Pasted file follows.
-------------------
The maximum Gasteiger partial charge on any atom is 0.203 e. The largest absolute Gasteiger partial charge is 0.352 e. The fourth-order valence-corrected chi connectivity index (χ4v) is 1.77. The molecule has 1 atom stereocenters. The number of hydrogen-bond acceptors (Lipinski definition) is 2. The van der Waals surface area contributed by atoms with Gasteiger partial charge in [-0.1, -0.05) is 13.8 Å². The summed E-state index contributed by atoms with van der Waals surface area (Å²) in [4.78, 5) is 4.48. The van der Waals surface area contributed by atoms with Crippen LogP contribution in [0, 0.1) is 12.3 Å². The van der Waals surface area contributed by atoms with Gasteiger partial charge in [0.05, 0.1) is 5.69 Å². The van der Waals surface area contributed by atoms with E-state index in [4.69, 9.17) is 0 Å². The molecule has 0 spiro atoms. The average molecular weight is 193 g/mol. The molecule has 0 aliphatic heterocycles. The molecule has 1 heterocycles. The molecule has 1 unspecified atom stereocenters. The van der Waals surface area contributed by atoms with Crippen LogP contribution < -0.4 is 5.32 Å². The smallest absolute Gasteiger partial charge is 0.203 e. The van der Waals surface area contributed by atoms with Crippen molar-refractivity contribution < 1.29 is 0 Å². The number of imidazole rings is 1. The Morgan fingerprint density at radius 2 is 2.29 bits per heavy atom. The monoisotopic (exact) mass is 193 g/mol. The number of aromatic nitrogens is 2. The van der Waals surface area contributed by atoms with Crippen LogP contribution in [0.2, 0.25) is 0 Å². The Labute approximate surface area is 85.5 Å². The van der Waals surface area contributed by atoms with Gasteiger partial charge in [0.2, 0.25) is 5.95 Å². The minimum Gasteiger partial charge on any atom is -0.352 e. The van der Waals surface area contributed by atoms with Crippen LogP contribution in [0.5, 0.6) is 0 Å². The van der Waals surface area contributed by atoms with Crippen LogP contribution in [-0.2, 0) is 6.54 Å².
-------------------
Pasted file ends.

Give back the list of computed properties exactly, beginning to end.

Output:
The maximum Gasteiger partial charge on any atom is 0.203 e. The largest absolute Gasteiger partial charge is 0.352 e. The fourth-order valence-corrected chi connectivity index (χ4v) is 1.77. The molecule has 1 atom stereocenters. The number of hydrogen-bond acceptors (Lipinski definition) is 2. The van der Waals surface area contributed by atoms with Gasteiger partial charge in [-0.1, -0.05) is 13.8 Å². The summed E-state index contributed by atoms with van der Waals surface area (Å²) in [4.78, 5) is 4.48. The van der Waals surface area contributed by atoms with Crippen LogP contribution in [0, 0.1) is 12.3 Å². The van der Waals surface area contributed by atoms with Gasteiger partial charge in [0.05, 0.1) is 5.69 Å². The van der Waals surface area contributed by atoms with E-state index in [4.69, 9.17) is 0 Å². The molecule has 0 spiro atoms. The average molecular weight is 193 g/mol. The molecule has 0 aliphatic heterocycles. The molecule has 1 heterocycles. The molecule has 1 unspecified atom stereocenters. The van der Waals surface area contributed by atoms with Crippen LogP contribution < -0.4 is 5.32 Å². The smallest absolute Gasteiger partial charge is 0.203 e. The van der Waals surface area contributed by atoms with Crippen molar-refractivity contribution < 1.29 is 0 Å². The number of imidazole rings is 1. The Morgan fingerprint density at radius 2 is 2.29 bits per heavy atom. The monoisotopic (exact) mass is 193 g/mol. The number of aromatic nitrogens is 2. The van der Waals surface area contributed by atoms with Crippen LogP contribution in [0.2, 0.25) is 0 Å². The Labute approximate surface area is 85.5 Å². The van der Waals surface area contributed by atoms with Gasteiger partial charge in [0.2, 0.25) is 5.95 Å². The minimum Gasteiger partial charge on any atom is -0.352 e. The van der Waals surface area contributed by atoms with Crippen LogP contribution in [0.5, 0.6) is 0 Å². The van der Waals surface area contributed by atoms with Crippen LogP contribution in [-0.2, 0) is 6.54 Å².